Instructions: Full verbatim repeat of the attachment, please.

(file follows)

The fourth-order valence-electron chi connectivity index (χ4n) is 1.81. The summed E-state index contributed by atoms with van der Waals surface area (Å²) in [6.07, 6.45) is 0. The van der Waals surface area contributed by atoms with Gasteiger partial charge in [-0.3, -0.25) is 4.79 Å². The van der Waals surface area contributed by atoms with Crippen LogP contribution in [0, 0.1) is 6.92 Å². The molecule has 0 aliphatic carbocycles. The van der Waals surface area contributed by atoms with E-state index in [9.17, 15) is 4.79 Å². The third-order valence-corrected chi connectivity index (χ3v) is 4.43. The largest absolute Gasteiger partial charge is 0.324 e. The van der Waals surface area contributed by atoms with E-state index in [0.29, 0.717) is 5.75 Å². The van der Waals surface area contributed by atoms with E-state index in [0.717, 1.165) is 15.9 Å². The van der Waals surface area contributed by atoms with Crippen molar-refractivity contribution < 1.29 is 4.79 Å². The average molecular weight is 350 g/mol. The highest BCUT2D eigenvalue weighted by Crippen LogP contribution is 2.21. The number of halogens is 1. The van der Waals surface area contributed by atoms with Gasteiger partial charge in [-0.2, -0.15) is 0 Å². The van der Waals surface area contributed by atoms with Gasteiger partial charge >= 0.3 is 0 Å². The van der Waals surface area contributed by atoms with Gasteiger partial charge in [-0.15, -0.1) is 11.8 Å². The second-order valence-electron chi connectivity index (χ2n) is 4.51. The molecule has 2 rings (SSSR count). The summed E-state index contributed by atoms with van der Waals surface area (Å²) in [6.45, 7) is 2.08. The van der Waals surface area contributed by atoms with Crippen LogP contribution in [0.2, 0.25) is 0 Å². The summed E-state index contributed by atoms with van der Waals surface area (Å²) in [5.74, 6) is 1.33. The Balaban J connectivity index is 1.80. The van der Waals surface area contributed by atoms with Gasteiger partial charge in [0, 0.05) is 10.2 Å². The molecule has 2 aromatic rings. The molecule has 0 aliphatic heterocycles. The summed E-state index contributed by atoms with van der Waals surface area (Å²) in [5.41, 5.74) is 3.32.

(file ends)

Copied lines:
The fourth-order valence-electron chi connectivity index (χ4n) is 1.81. The summed E-state index contributed by atoms with van der Waals surface area (Å²) in [6.07, 6.45) is 0. The van der Waals surface area contributed by atoms with Gasteiger partial charge in [-0.3, -0.25) is 4.79 Å². The van der Waals surface area contributed by atoms with Crippen LogP contribution in [0, 0.1) is 6.92 Å². The molecule has 0 aliphatic carbocycles. The van der Waals surface area contributed by atoms with E-state index in [9.17, 15) is 4.79 Å². The third-order valence-corrected chi connectivity index (χ3v) is 4.43. The largest absolute Gasteiger partial charge is 0.324 e. The van der Waals surface area contributed by atoms with E-state index in [0.29, 0.717) is 5.75 Å². The van der Waals surface area contributed by atoms with E-state index in [0.717, 1.165) is 15.9 Å². The van der Waals surface area contributed by atoms with Crippen molar-refractivity contribution < 1.29 is 4.79 Å². The average molecular weight is 350 g/mol. The highest BCUT2D eigenvalue weighted by Crippen LogP contribution is 2.21. The number of halogens is 1. The van der Waals surface area contributed by atoms with Gasteiger partial charge in [-0.2, -0.15) is 0 Å². The van der Waals surface area contributed by atoms with Gasteiger partial charge >= 0.3 is 0 Å². The van der Waals surface area contributed by atoms with Gasteiger partial charge in [-0.15, -0.1) is 11.8 Å². The second-order valence-electron chi connectivity index (χ2n) is 4.51. The molecule has 2 rings (SSSR count). The summed E-state index contributed by atoms with van der Waals surface area (Å²) in [6.45, 7) is 2.08. The van der Waals surface area contributed by atoms with Crippen LogP contribution in [0.2, 0.25) is 0 Å². The summed E-state index contributed by atoms with van der Waals surface area (Å²) in [5.74, 6) is 1.33. The Balaban J connectivity index is 1.80. The van der Waals surface area contributed by atoms with Gasteiger partial charge in [0, 0.05) is 10.2 Å². The molecule has 2 aromatic rings. The molecule has 0 aliphatic heterocycles. The summed E-state index contributed by atoms with van der Waals surface area (Å²) in [5.41, 5.74) is 3.32.